If you visit Tenino, you may notice a growing number of quality handcrafted wooden wayfinding signs. Signs range from the imposing entrance to the Tenino City Park to small yardarms on the main street that point the way to city hall, the library and the museum. The artist behind the signs is Shawn Hickox.
Shawn’s exposure to art started at home as a child. Shawn’s mother was a talented water color artist and his older brother became a watercolorist as well. Shawn was inspired by watching his mother work. Though born in Olympia, his family moved up and down the West Coast during his formative years and consequently he changed schools many times.
“Art was a salvation,” explains Shawn. “It helped me cope with that.”
Shawn now makes Tenino home, but one of his earliest experiences of the town was in 1969 when at the tender age of 16 he went alone to the infamous Sky River Rock Festival and Lighter than Air Fair, just north of Tenino. The experience was eye opening.
“There were nudes everywhere and drugs,” laughs Shawn. “It was incredible. I enjoyed the music. That was quite interesting. All these people were selling drugs and I was like ‘no thanks, no thanks.’ I wasn’t into drugs. I had never seen live music before. I didn’t stay the whole day…I was a little intimidated. I was definitely one of the younger kids there. Just on the verge of being able to cope with it.”
At 17, Shawn started work in a sign shop in Tacoma called American Outdoor Advertising that specialized in wooden outdoor painted signs. He spent his Saturdays learning how to do those. That training kickstarted Shawn to create his own signs. He worked for other companies over the years, learning as he went, but always went back to working for himself.
“I started doing signs, just walking up and asking people if they needed signs up until about 10 years ago. Then I started getting patrons that wanted carvings.”
Through Shawn’s breathtaking carvings, the influence of Native American and Egyptian art as well as Art Deco are evident. For example, Shawn is skilled at creating totems for clients, but he does it in his own style. He has a high appreciation for true native American totems and the process by which they are created. Shawn starts his creations with a chainsaw and then moves on to chiseling, while Native Americans begin with chisels.
You won’t find Shawn’s artwork in any galleries since he works on commission and collaborates with clients to create his art. But you can get an intimate look at Shawn’s artistic process through the photographic lens of his neighbor, Bruce Thomas.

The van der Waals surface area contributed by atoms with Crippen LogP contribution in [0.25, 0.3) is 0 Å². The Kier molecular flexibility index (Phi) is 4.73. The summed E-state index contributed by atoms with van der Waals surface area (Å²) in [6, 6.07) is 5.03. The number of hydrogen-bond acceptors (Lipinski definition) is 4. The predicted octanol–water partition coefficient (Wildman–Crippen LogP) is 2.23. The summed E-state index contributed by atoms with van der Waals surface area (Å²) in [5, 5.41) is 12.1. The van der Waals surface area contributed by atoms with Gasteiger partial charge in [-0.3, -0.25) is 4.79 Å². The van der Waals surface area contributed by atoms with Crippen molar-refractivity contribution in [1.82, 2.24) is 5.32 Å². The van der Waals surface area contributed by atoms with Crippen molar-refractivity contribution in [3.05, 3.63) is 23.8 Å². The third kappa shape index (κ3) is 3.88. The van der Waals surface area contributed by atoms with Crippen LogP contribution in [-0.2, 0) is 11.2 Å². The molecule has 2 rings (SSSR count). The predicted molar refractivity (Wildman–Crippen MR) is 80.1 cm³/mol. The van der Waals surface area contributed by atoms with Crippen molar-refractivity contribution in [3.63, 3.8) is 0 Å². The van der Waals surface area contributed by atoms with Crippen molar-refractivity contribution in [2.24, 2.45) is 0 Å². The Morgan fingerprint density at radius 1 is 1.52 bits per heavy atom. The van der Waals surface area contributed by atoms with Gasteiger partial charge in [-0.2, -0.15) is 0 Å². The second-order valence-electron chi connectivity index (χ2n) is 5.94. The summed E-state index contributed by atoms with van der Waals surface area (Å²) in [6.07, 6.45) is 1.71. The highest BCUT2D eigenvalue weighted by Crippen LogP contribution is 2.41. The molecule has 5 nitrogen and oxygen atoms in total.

“When he moved in,” explains Bruce, “I quickly realized that the work he was doing in his garage-shop was art of a high order. Being an amateur photographer, with his permission, I began to document some of the projects he undertook for his private patrons.”
To see Bruce’s gallery of Shawn’s work, check him out on Flickr.
Shawn and his partner Rose moved to Tenino almost five years ago and by that time he’d had a lengthy break from sign making while creating carvings for his patrons.
“My partner Rose noticed an article in the Tenino Independent,” recalls Shawn, “about planned improvements in Tenino, and signs were mentioned. So, I wrote an introductory letter to mayor Wayne Fournier. He said, ‘Let’s talk,’ and I showed him what I had done in the past. The project design started with pencil drawings.”
At some point in his career Shawn lost his appreciation for seeing his sign work, but he found the Tenino job gratifying. It had been 8-10 years since he had done signs so he enjoyed this project, and he had the opportunity to work with some substantial quality lumber. Shawn recently completed yardarm signs for the post office with their logo, and a sign for Beaver Stadium, among others.
Though Shawn is a talented painter, carver and sign maker, his true artistic passion is music.
“When it gets down to it, I get the most satisfaction out of composing something. It gives me chills.”
Shawn categorizes himself as a singer-songwriter. He is a lefthanded musician so he plays the guitar upside down and backwards.
“It’s a struggle,” says Shawn, “but because of this I was introduced to a lot of talented players. Since I play upside down and backwards my rhythms are a little unique.”
One of Shawn’s dreams is to open a recording studio. He envisions a place where musicians feel at home and have a positive experience. According to Shawn, a stick in the mud producer can take all the fun out of it. With Tenino’s efforts to become a creative district, it seems a great place to open the studio of his vision. And since Tenino was the scene of his first live music experience, opening a studio there befittingly brings that musical journey full circle.
You can find Shawn’s music on Reverbnation.